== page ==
psychfolk, electronic music,.. : 
Peter Howell & John Ferdinando

introAlice Through The Looking Glass('69), Tomorrow Come Someday('69),
Agincourt('70), Ithaca('71), Friends('72), Peter Howell and The Radiophonic Workshoplinks
Agincourt : Fly Away

This item is very Moody Blues influenced and has several beautiful psych folk tracks. Agincourt is Lee Menelaus, John Ferdinando and Peter Howell. Andrew Lowcock played flute on "Joy in the finding","Dawn","Kind Sir".  (click "Dawn"-track for sound-file) Brian Hussey played drums on "Mirabella","Barn owl Blues".
Graphics were done by Veronica Ruddin.  Engineering by Brian Croney.

More information at

 Ithaca : A Game for All Who Know

This item opens the music with the sounds of turning pages in a book, has a flamenco traditional interpreted (the same track also known for its Doors version on Gypsy Caravan) and it sounds more like a folk version of Pink Floyd. Beautiful interwoven songs with nice tape experiments of additional sounds. 

Words and music : John Ferdinando ; Lee Menelaus, fem.voice ; John Ferdinando, guitars, vocals, bass, organ, auto harp ; Peter Howell, guitars, piano, organ, mandolin, percussion, recorder, tape effects; Brian Hussey, drums ; Robert Ferdinando, classical guitar on "Journey" ;Andrew Lowcock, flute on "Did You Know" , timpani ; Martin Garrett, 12 string, backing vocals on "Cement"

Some more information you can find in the liner notes of "Alice Trough The Looking Glass" (see up) and on the web at the page
Audio : "Journey", "Questions", Soundfile of "Times" here

I  heard there exist a second LP from Ithaca. Only 1 copy was printed. From what I heard someone in Japan bought it. There must exist at least 1 CDR copy of it. It'll be reissued byAcme Records mid 2004....update->
Acme / Lion Prod.   Friends : Fragile (UK,1972)****

A year ago a friend told me he'd heard of a Japanese guy who had a cdr copy taken from an acetate copy of a kind of second Ithaca album called “Friends”, recorded in 1972. When half a year ago after the official reissues of all the Howell/Ferdinando related albums, this album was announced. It was followed by a wave of disbelieve as if it couldn’t be true, as if these musicians and label would do a contrick with a new recording, to make it sell better.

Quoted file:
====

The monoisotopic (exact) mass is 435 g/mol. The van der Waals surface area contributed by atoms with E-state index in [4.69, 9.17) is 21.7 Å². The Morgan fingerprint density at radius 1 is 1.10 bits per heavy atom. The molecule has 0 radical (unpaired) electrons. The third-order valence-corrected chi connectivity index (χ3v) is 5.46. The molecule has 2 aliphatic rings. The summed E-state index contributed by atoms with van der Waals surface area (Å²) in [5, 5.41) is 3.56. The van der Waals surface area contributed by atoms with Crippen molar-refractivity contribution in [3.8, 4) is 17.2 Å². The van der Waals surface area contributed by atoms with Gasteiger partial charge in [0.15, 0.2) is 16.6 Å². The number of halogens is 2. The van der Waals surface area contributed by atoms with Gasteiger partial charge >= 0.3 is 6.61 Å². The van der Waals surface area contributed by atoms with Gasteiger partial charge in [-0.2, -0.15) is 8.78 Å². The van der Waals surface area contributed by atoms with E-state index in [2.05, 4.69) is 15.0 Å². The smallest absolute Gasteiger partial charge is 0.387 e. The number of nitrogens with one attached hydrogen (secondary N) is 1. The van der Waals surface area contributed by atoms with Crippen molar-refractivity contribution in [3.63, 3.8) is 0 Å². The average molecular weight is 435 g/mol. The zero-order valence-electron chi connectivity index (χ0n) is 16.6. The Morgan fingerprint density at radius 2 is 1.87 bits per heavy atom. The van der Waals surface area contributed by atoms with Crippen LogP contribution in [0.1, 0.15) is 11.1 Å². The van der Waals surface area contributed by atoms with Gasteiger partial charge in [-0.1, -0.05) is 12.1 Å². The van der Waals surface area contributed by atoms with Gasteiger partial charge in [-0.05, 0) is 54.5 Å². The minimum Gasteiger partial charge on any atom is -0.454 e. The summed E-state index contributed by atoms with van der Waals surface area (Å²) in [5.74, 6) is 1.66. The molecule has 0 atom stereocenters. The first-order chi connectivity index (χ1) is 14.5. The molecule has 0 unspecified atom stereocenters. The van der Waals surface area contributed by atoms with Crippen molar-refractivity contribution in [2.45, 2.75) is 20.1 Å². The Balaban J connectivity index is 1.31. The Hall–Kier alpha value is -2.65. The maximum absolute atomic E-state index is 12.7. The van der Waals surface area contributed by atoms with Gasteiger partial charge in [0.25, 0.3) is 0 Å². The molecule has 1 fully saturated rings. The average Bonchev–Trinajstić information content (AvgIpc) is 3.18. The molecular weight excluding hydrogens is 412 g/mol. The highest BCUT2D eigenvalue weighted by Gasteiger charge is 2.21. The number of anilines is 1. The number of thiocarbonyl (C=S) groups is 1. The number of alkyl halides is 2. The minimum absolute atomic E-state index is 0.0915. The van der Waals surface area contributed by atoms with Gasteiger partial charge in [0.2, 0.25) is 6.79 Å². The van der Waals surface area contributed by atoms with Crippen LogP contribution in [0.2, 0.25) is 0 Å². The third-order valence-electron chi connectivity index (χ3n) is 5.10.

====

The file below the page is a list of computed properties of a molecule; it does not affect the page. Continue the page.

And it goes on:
Compared to the earlier reissues, there are new liner notes with additional info on the developments of the music from Peter & John, explaining how the story evolved. Shortly after the Ithaca release which was a bit more a Ferdinando Project, Peter was invited to work at the BBC Radiophonic Workshop, so their last recording “Friends”, a mainly Peter Howe Project, was never released. The label had made a test pressing which dates it as 1972 while the members thought it was done in 1974. In 1974 they had done a few more collaborations on musical comedy sketches for theatre, with two tapes issued as “The Whizz Theatre Company”. But so far no tapes of these had been traced back.  

“Friends” strangely still has the recognisable Ithaca / (or even more) Agincourt sound, mostly with different lead vocals, by Peter Howell mostly, but with all the same elements and participants, with 4 tracks featuring Ruth Cubbin on vocals. I had to listen a few times to be sure of what to think. The sound is very close to Agincourt, with a definite 60’s sound. Just a few tracks are more 60's soft psychrock.
Very good !!

Audio : "You need friends","A Tale Of Your Life"

CD reissue
This duo released 4 (or 5) highly acclaimed psych folk items.

John Ferdinando was the co-writer for all four known psych folk releases. He wrote the music for Ithaca and cooperated in the other releases. 
Peter Howell, writer for Alice Trough The Looking Glass and for Tomorrow Come Someday had two periods in his music. The first period were the psych folk releases (-so little were being made!-) of  Alice Trough The Looking GlassTomorrow Come SomedayAgincourt and Ithaca. Then he worked in cooperation with the BBC Radiophonic Workshop, where he released a few solo albums and had several appearances. Most known appearance is his contribution on "Dr. 'Who - The Music" with several tracks.

Agincourt and the first Ithaca were first being reisued by the label Background. ****'
Alice Trough The Looking Glass, was reisued a 1000 by Tenth Planet Rec. *****
A very fine record ; half of it is a play of the Lewis Carol story. The other half are beautiful songs and instrumentals. I like this record mostly although all 4 are highly recommended.  All projects are influenced psych folk with a let's say Moody Blues touch. 

Information about the first four records can also be found on the liner notes from the Alice Trough the Looking Glass LP, included a bit further on at the first item.